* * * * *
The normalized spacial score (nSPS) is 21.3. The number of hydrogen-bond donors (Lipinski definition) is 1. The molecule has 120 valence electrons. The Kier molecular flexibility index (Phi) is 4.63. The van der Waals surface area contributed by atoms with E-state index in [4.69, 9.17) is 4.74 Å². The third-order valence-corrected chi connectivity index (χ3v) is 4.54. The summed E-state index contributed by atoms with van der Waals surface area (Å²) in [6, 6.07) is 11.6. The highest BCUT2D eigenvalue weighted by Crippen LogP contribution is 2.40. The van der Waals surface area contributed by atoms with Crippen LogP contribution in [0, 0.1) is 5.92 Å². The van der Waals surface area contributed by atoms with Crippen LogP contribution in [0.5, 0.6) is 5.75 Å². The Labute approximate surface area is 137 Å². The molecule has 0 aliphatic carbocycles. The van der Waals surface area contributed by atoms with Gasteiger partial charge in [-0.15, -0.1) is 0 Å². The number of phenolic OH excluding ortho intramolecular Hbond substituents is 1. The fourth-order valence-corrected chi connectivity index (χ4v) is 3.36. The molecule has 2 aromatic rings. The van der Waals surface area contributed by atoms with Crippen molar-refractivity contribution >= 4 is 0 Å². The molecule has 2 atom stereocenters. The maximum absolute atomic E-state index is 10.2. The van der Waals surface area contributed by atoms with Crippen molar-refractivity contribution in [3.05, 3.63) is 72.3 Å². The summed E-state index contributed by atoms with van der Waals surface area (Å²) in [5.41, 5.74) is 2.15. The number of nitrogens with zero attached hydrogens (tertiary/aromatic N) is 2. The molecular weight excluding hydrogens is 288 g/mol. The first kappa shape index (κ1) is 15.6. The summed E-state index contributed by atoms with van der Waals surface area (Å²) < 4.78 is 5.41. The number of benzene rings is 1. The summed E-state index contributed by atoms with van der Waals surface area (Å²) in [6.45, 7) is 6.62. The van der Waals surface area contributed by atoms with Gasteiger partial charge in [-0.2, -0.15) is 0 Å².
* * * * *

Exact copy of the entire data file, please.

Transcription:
The normalized spacial score (nSPS) is 21.3. The number of hydrogen-bond donors (Lipinski definition) is 1. The molecule has 120 valence electrons. The Kier molecular flexibility index (Phi) is 4.63. The van der Waals surface area contributed by atoms with E-state index in [4.69, 9.17) is 4.74 Å². The third-order valence-corrected chi connectivity index (χ3v) is 4.54. The summed E-state index contributed by atoms with van der Waals surface area (Å²) in [6, 6.07) is 11.6. The highest BCUT2D eigenvalue weighted by Crippen LogP contribution is 2.40. The van der Waals surface area contributed by atoms with Crippen LogP contribution in [0, 0.1) is 5.92 Å². The van der Waals surface area contributed by atoms with Crippen LogP contribution in [0.5, 0.6) is 5.75 Å². The Labute approximate surface area is 137 Å². The molecule has 0 aliphatic carbocycles. The van der Waals surface area contributed by atoms with Gasteiger partial charge in [-0.15, -0.1) is 0 Å². The number of phenolic OH excluding ortho intramolecular Hbond substituents is 1. The fourth-order valence-corrected chi connectivity index (χ4v) is 3.36. The molecule has 2 aromatic rings. The van der Waals surface area contributed by atoms with Crippen molar-refractivity contribution >= 4 is 0 Å². The molecule has 2 atom stereocenters. The maximum absolute atomic E-state index is 10.2. The van der Waals surface area contributed by atoms with Crippen molar-refractivity contribution in [3.05, 3.63) is 72.3 Å². The summed E-state index contributed by atoms with van der Waals surface area (Å²) in [5.41, 5.74) is 2.15. The number of nitrogens with zero attached hydrogens (tertiary/aromatic N) is 2. The molecular weight excluding hydrogens is 288 g/mol. The first kappa shape index (κ1) is 15.6. The summed E-state index contributed by atoms with van der Waals surface area (Å²) < 4.78 is 5.41. The number of benzene rings is 1. The summed E-state index contributed by atoms with van der Waals surface area (Å²) in [6.45, 7) is 6.62. The van der Waals surface area contributed by atoms with Gasteiger partial charge in [-0.2, -0.15) is 0 Å².